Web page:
Venezuela: Oil prices drop in June
June 8, 2017
Oil prices declined again in June. In June, the average price of Venezuela’s mix of crude oil traded at USD 40.8 per barrel (pb), marking a 4.2% decrease (May: USD 42.6 pb). Although oil prices have recovered 2.6% of their value from the same month in 2016.
Oil prices in June were constrained by high production and inventories level. Oil production in OPEC countries remains elevated despite record-high compliance with the output cut agreement extended few weeks ago. Likewise, buoyant shale oil production in North America and the latest data pointing to high inventory levels are preventing oil prices from making any significant gains in the near-term. This comes as bad news for the Venezuelan government, which had hoped that higher oil prices would replenish its empty coffers and give it some breathing room to meet the country’s and the state-owned oil enterprise (PDVSA)’s multibillion debt commitments.
Analysts maintain that the government holds an unrealistic view on how higher prices will improve public finances. Oil production in 2016 dropped by 10% to reach an over 23-year low and is likely to decline further this year owing to chronic operational problems. Taking into account conservative price estimates for Venezuelan oil this year and next, oil earnings are to remain depressed, leaving already-depleted international reserves as the only medium to meet the country’s and PDVSA’s bond payments.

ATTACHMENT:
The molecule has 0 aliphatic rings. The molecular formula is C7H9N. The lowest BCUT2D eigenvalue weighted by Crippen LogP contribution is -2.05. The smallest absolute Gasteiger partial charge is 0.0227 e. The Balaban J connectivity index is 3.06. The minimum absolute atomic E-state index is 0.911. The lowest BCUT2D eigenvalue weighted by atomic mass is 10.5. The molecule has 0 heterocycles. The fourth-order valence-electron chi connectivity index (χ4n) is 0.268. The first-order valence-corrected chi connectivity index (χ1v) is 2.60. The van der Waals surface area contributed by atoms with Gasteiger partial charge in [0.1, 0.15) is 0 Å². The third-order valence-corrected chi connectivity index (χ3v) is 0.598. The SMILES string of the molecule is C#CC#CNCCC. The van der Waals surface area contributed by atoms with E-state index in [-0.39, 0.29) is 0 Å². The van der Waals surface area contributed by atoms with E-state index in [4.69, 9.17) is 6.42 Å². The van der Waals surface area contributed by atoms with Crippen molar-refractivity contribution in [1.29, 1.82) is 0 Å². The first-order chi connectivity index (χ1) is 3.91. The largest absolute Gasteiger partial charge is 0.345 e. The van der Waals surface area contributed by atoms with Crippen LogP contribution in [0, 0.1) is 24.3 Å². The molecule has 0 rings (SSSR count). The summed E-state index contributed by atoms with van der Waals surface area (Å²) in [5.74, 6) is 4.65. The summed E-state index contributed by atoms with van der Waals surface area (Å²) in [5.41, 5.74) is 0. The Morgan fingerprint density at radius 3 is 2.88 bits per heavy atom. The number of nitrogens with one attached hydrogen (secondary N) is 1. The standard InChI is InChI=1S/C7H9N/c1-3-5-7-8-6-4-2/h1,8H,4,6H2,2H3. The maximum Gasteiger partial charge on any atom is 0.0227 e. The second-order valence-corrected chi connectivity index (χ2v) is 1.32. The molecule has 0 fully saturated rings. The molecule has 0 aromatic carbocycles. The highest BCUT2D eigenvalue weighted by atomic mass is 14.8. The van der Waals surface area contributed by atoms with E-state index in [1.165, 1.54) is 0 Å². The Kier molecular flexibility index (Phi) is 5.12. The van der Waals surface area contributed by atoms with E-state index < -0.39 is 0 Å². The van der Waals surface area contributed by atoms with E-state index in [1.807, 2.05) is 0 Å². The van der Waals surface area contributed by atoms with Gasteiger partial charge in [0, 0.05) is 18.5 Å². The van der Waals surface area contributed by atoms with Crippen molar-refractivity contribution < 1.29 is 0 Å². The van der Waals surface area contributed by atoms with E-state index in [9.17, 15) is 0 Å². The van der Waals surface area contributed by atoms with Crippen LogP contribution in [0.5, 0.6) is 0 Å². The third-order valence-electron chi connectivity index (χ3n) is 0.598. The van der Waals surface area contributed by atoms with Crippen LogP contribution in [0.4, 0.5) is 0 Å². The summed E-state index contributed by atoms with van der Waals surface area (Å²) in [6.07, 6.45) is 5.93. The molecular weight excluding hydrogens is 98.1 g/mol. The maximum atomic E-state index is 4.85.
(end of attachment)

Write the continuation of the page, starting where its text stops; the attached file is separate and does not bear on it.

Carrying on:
The state-owned oil enterprise made a USD 2.8 billion debt repayment in April, but both the sovereign and PDVSA still face USD 5.7 billion in payments including interest this year, with another USD 7.5 billion due next year. International reserves declined from USD 10.6 billion at the end of May to USD 10.1 billion at the end of June. The government has also shown no restraint in curbing imports via FX restrictions in order to secure enough funds to meet debt repayments and to avoid losing access to international financial markets and asset seizures. Imports have been steadily declining since 2014 and preliminary data suggests that imported goods plunged 20% in the first quarter of this year.
In spite of the government’s efforts, many of our panelists consider a credit event inevitable in the foreseeable future, since short- and medium-term debt levels vastly exceed the current levels of international reserves just as oil, the country’s largest source of most dollar earnings, remains constrained by dwindling production and low prices. To complicate matters, the bulk of the reserves are in the form of gold and other non-liquid assets that are not readily available.